Debaltsevo a year after: the departing UAF focused on destroying gas stations and infrastructure

The destruction of the departing Ukrainian forces seemed focused on the gas stations

Laurent BRAYARD in DONiPRESS February 22, 2016

Translated from French by Tom Winter

A year after the battle, Debaltsevo is gradually rebuilding, but the wounds of war are still much in evidence. Many inhabitants have returned on the heels of the liberation of the town by the republican forces which flat-out defeated the reprisal armies of Kiev, but the city is yet to be restored. 

Here and there you see scaffolding, but many homes have been destroyed, others damaged, downtown was not spared, with burned out apartment buildings, roofs open to the sky. 

Amid the mixed background of people strolling about and the destruction, I’ve been struck by the fact that the Ukrainians of the Kiev army focused systematically on the gas stations. An old pyromanic tendency from early childhood? Though I do not know how many gas stations existed before the war,  it can’t be missed that many have been destroyed, others abandoned, others barely function. Slashed fuel lines are common, and diesel fuel is hard to find in the People’s Republic of Donetsk.

So on all the highways, you will see pulverized gas stations, some of them, from naive habit, surrounded by sandbags; many have their glass replaced with plywood. Some have old ads on lighted panels, some letters missing or hanging loose, with their tin roof shot up by mortar shrapnel and bullets. Yet there is more and more vehicle traffic on the streets and roads of the Donbass. 

The people are back, but a car is still a grand luxury, gas is pricey, public transport is working, and many prefer it, or merely go on foot. In these few months the number of vehicles has multiplied though not yet at the pre-war level.  Donetsk was a congested city, just like all the major European cities of over one million. Could we find written orders or traces of the Ukrainian Army that specifically targeted gas stations? 

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Maybe yes. Since war is a matter of strategic targets, destruction of the foe’s fuel stocks stocks seems logical. However much less than the destruction of gas stations, is the destruction of the many civilian homes around: the ATO operation, i.e. the “anti-terrorist” operation orchestrated by Poroshenko and his government, does not consider that the people of Donbass are free — according the laughable rhetoric of Kiev, people would be in the hands of “terrorists” or even in some cases would themselves be “terrorists” or “separatists.”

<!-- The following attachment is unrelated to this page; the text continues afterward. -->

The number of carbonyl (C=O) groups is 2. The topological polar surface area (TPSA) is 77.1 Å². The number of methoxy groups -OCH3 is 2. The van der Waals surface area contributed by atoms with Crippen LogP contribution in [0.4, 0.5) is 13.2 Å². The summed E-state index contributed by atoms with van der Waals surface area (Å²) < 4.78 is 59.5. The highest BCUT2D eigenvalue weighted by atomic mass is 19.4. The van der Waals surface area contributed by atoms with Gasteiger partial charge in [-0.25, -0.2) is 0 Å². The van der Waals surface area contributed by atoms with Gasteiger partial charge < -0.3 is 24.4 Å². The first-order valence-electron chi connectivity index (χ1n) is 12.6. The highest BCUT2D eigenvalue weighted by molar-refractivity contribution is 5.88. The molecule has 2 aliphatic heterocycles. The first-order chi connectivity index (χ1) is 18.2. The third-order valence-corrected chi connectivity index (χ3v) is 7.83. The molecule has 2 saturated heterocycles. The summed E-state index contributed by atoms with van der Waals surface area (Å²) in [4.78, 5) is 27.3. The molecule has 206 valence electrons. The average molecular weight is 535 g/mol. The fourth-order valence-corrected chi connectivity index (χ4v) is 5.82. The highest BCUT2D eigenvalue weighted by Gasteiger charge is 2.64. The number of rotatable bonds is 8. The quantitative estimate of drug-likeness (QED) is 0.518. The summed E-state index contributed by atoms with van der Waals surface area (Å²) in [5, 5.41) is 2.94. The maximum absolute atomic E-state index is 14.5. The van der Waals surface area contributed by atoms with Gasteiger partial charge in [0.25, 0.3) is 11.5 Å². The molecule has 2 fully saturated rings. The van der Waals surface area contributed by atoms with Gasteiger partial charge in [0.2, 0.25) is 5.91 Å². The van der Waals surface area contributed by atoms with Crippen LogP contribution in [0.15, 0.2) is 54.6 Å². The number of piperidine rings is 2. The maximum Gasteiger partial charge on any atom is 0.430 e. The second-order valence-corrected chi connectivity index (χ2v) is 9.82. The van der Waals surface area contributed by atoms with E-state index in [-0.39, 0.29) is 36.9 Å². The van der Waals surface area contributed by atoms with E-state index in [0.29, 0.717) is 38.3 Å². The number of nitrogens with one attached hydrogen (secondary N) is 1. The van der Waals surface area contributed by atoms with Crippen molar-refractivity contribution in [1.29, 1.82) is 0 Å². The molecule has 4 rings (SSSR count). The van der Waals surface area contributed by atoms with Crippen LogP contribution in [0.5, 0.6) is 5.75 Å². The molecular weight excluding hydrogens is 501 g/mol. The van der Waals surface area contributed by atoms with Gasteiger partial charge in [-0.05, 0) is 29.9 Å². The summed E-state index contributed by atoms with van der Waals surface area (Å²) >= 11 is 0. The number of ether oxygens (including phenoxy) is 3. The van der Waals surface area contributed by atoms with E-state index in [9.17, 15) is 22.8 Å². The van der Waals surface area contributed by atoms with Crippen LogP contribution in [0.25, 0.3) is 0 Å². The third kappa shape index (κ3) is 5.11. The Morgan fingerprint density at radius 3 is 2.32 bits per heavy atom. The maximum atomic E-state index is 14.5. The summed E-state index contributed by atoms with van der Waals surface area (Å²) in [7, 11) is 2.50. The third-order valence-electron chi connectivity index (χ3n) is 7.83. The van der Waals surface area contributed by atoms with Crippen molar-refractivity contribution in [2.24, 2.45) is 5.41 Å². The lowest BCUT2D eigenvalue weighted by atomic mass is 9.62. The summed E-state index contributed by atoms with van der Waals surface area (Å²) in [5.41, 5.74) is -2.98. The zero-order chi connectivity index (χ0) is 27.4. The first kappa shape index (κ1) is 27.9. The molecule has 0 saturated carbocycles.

This logic complicates things on the field, because Ukraine in fact considers civilians are targets, they are in the sphere of intervention of the ATO. How to recognize a civilian from a terrorist? There is another issue here: the operation is indeed defined as a police action and in no way as a war, which also complicates the future of Ukrainian soldiers who survive this conflict.

Civilians in the occupied area of Donbass and other predominantly Russian-speaking oblasts attest the presence of mobil crematoriums like the Nazis. It is a matter of incinerating the bodies of soldiers and murder victims. For each category alike, they become “disappeared” who can easily be placed on the back of the insurgency — who will check after the war? Simple way to remove opponents without a trace and ensure that no war pension is paid to those who have fought on the Donbass front. 

As for the service stations, the testimonies of the residents of Debaltsevo are unanimous: during the stampeding flight of the Ukrainian soldiers, they proceeded to the maximum of destruction, destroying for destruction’s sake, same as the trees, woods, and forests in the occupied regions. Ukraine has now destroyed the trees en mass, some of it for firewood but mostly for big business, money to benefit western oligarchs. War does not benefit everyone, but for many in Ukraine; not least among the oligarchs who were able to get a return.

The sad result is a wasteland, riddled with mines and explosives, unexploded ordnance, with factories and homes in ruins, cratered roads and other infrastructure, bridges, electricity poles, water treatment plants or the pumping stations annihilated. 

The Ukraine that before the war sucked the resources of Donbass, has now destroyed all that she can destroy. Indeed, it has been understood for over a year, that crushing the “terrorists” would never happen, that defeat is at the end of the road — except to trigger widespread global conflict that thrills many people in the west of Ukraine and even in Europe: Nazism never knew something else, from its inception to the present, but to destroy, exploit, and enslave.

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